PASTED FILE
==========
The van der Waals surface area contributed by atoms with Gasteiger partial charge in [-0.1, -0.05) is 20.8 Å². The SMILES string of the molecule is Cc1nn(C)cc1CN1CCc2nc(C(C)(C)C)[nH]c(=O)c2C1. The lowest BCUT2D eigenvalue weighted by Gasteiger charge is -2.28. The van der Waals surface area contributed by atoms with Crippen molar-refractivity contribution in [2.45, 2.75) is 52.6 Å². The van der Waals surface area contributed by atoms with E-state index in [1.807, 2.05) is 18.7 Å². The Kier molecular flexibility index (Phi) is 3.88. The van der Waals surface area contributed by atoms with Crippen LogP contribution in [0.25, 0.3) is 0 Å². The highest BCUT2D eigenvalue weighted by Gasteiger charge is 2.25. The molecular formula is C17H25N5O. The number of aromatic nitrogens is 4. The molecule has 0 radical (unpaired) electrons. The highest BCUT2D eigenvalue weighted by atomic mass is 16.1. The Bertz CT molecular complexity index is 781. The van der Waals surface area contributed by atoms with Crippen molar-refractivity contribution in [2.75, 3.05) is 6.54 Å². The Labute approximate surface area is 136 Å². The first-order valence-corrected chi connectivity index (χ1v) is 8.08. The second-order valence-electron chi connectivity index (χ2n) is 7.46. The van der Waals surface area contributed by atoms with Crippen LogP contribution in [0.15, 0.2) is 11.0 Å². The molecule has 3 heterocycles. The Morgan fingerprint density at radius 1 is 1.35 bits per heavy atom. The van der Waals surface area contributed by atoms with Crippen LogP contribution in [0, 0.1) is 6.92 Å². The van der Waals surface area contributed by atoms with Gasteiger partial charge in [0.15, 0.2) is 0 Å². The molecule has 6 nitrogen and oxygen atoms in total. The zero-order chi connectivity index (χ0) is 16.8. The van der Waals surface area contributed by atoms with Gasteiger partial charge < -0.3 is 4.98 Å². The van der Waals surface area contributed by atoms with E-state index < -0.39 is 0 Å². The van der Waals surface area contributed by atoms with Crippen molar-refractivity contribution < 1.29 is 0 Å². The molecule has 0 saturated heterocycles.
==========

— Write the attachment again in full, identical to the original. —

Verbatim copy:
The van der Waals surface area contributed by atoms with Gasteiger partial charge in [-0.1, -0.05) is 20.8 Å². The SMILES string of the molecule is Cc1nn(C)cc1CN1CCc2nc(C(C)(C)C)[nH]c(=O)c2C1. The lowest BCUT2D eigenvalue weighted by Gasteiger charge is -2.28. The van der Waals surface area contributed by atoms with Crippen molar-refractivity contribution in [2.45, 2.75) is 52.6 Å². The van der Waals surface area contributed by atoms with E-state index in [1.807, 2.05) is 18.7 Å². The Kier molecular flexibility index (Phi) is 3.88. The van der Waals surface area contributed by atoms with Crippen LogP contribution in [0.25, 0.3) is 0 Å². The highest BCUT2D eigenvalue weighted by Gasteiger charge is 2.25. The molecular formula is C17H25N5O. The number of aromatic nitrogens is 4. The molecule has 0 radical (unpaired) electrons. The highest BCUT2D eigenvalue weighted by atomic mass is 16.1. The Bertz CT molecular complexity index is 781. The van der Waals surface area contributed by atoms with Crippen molar-refractivity contribution in [2.75, 3.05) is 6.54 Å². The Labute approximate surface area is 136 Å². The first-order valence-corrected chi connectivity index (χ1v) is 8.08. The second-order valence-electron chi connectivity index (χ2n) is 7.46. The van der Waals surface area contributed by atoms with Crippen LogP contribution in [0.15, 0.2) is 11.0 Å². The molecule has 3 heterocycles. The Morgan fingerprint density at radius 1 is 1.35 bits per heavy atom. The van der Waals surface area contributed by atoms with Crippen LogP contribution in [0, 0.1) is 6.92 Å². The van der Waals surface area contributed by atoms with Gasteiger partial charge in [0.15, 0.2) is 0 Å². The molecule has 6 nitrogen and oxygen atoms in total. The zero-order chi connectivity index (χ0) is 16.8. The van der Waals surface area contributed by atoms with Gasteiger partial charge < -0.3 is 4.98 Å². The van der Waals surface area contributed by atoms with E-state index < -0.39 is 0 Å². The van der Waals surface area contributed by atoms with Crippen molar-refractivity contribution < 1.29 is 0 Å². The molecule has 0 saturated heterocycles.